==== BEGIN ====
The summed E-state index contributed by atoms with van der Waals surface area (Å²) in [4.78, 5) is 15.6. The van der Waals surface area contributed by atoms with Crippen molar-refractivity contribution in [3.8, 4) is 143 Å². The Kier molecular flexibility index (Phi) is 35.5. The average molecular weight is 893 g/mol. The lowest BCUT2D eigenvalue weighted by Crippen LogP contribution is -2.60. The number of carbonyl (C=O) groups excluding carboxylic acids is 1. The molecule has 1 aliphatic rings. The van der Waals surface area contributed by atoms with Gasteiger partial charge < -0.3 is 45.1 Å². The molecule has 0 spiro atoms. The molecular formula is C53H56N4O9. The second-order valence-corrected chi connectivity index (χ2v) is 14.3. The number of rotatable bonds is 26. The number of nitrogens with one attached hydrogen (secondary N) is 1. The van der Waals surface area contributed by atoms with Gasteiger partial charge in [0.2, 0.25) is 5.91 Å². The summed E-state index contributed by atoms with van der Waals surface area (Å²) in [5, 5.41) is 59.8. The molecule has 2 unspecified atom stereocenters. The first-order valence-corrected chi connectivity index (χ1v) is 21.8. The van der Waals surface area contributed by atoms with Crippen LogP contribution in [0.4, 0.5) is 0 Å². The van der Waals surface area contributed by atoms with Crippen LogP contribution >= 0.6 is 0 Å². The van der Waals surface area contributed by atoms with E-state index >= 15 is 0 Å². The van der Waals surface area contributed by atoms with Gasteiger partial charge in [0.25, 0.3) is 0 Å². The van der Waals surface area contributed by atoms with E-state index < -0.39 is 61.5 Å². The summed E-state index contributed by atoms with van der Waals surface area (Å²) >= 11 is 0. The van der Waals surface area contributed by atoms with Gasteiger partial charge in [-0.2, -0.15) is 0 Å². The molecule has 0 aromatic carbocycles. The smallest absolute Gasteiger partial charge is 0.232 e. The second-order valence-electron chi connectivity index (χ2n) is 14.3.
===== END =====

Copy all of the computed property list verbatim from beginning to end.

The summed E-state index contributed by atoms with van der Waals surface area (Å²) in [4.78, 5) is 15.6. The van der Waals surface area contributed by atoms with Crippen molar-refractivity contribution in [3.8, 4) is 143 Å². The Kier molecular flexibility index (Phi) is 35.5. The average molecular weight is 893 g/mol. The lowest BCUT2D eigenvalue weighted by Crippen LogP contribution is -2.60. The number of carbonyl (C=O) groups excluding carboxylic acids is 1. The molecule has 1 aliphatic rings. The van der Waals surface area contributed by atoms with Gasteiger partial charge < -0.3 is 45.1 Å². The molecule has 0 spiro atoms. The molecular formula is C53H56N4O9. The second-order valence-corrected chi connectivity index (χ2v) is 14.3. The number of rotatable bonds is 26. The number of nitrogens with one attached hydrogen (secondary N) is 1. The van der Waals surface area contributed by atoms with Gasteiger partial charge in [0.2, 0.25) is 5.91 Å². The summed E-state index contributed by atoms with van der Waals surface area (Å²) in [5, 5.41) is 59.8. The molecule has 2 unspecified atom stereocenters. The first-order valence-corrected chi connectivity index (χ1v) is 21.8. The van der Waals surface area contributed by atoms with Crippen LogP contribution in [0.4, 0.5) is 0 Å². The van der Waals surface area contributed by atoms with Crippen LogP contribution >= 0.6 is 0 Å². The van der Waals surface area contributed by atoms with E-state index >= 15 is 0 Å². The van der Waals surface area contributed by atoms with Gasteiger partial charge in [0.25, 0.3) is 0 Å². The van der Waals surface area contributed by atoms with E-state index < -0.39 is 61.5 Å². The summed E-state index contributed by atoms with van der Waals surface area (Å²) >= 11 is 0. The van der Waals surface area contributed by atoms with Gasteiger partial charge in [-0.2, -0.15) is 0 Å². The molecule has 0 aromatic carbocycles. The smallest absolute Gasteiger partial charge is 0.232 e. The second-order valence-electron chi connectivity index (χ2n) is 14.3.